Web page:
Improving surface subsidence modeling by introducing anelastic behavior. An example from the Crandall Canyon Mine (Utah) collapse. Abstract

abstract

  • The Crandall Mine collapsed in August 2007 and resulted in the death of 6 miners. The collapse induced surface subsidence is visible by satellite geodesy. We processed data from ALOS satellite acquired before and after the collapse to quantify the subsidence. Our InSAR results show a localized oval shaped (1000 x 500 m2) pattern of subsidence with a maximum vertical displacement of 29 cm. Profiles across the subsided area show a steep V-shaped pattern and slight asymmetry. We use these profiles for two-dimensional modeling of the surface deformation.We first model the underground collapse (sudden roof-floor closure) using an elastic halfspace model with a horizontal tensional dislocation with a negative displacement. However, we find poor agreement between the elastic model solution and the InSAR observations, mainly because the elastic solution is characterized by a broad subsidence pattern. The plane strain assumption in our two-dimensional model does not influence this result.Modelling a combination of collapse and normal faulting reduces the misfit, in particular leads to a more narrow subsidence trough (Lu et al., 2009). The motivation behind the partitioning of normal faulting is the observed asymmetry in the subsidence pattern. Furthermore the seismic data supports the concept of a secondary subsidence source, as motion on a steeply dipping fracture (normal fault). This motion can have been stimulated by stress changes associated with the cavity collapse itself (Pechmann et al., 2008). However, in the elastic halfspace model geometry, either the normal fault does not intersect the collapse region, or much higher partitioning of faulting would be required, than allowed by the focal mechanism decomposition (Ford et al., 2008). This raises the question if the large misfit of the elastic collapse model is really explained by the missing contribution of normal faulting, or if other physical processes are neglected?Similar to underground collapse, surface settlement occurs above tunneling, as the tunnel walls move inward in response to the lithostatic pressure (leading to volume loss of the tunnel). In order to explain the lateral extend of surface settlements, one of these models considers the materials internal friction angle (Loganathan and Poulos, 1998). We apply this two-dimensional model, modifying the geometry from a circular shape to an elliptical, to account for the flat shape of the collapse strata. Our best fitting model results provide a good fit to the narrow subsidence trough, and shows reasoable model parameter values. Although our simple model does not explain all the observed features (in particular not the asymmetry), we find it more suitable than elastic halfspace models to explain the localized deformation pattern.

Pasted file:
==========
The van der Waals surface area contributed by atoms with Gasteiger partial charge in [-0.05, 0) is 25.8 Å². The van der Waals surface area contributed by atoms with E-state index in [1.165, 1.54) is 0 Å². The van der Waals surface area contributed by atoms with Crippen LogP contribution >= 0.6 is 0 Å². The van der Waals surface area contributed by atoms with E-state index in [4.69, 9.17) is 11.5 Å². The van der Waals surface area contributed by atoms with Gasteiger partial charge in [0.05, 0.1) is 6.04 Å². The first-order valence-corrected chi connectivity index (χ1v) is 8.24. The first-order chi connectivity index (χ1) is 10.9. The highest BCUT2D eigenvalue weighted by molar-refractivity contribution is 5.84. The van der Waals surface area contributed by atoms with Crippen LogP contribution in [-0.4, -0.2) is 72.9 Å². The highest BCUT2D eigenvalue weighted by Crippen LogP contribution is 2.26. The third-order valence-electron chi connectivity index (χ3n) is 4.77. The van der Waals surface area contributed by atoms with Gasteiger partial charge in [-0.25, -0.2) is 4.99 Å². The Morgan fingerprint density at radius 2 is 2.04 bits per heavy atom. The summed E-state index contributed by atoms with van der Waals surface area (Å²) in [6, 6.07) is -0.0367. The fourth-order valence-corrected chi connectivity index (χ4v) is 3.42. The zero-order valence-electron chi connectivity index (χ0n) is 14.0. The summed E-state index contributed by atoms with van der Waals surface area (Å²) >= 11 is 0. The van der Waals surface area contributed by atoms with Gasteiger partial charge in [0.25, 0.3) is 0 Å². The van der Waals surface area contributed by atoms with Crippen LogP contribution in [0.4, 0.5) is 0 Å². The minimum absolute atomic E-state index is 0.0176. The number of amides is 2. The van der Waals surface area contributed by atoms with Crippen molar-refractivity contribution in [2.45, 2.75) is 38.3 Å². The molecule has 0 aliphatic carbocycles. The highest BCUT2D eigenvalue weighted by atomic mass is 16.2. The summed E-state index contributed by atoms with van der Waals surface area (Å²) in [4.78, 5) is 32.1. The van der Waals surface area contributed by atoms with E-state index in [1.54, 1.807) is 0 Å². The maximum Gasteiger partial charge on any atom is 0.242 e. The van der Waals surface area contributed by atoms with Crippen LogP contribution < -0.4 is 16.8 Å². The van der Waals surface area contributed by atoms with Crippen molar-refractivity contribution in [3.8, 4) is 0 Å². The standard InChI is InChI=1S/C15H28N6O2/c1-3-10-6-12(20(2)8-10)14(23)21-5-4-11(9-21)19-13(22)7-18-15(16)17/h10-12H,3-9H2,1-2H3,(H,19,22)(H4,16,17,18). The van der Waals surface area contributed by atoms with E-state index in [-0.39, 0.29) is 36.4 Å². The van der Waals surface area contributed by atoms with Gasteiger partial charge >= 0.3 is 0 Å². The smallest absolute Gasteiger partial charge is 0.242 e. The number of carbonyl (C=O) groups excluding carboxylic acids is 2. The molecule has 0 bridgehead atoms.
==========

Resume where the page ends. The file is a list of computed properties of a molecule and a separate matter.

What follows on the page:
publication date

  • 2010

presented at event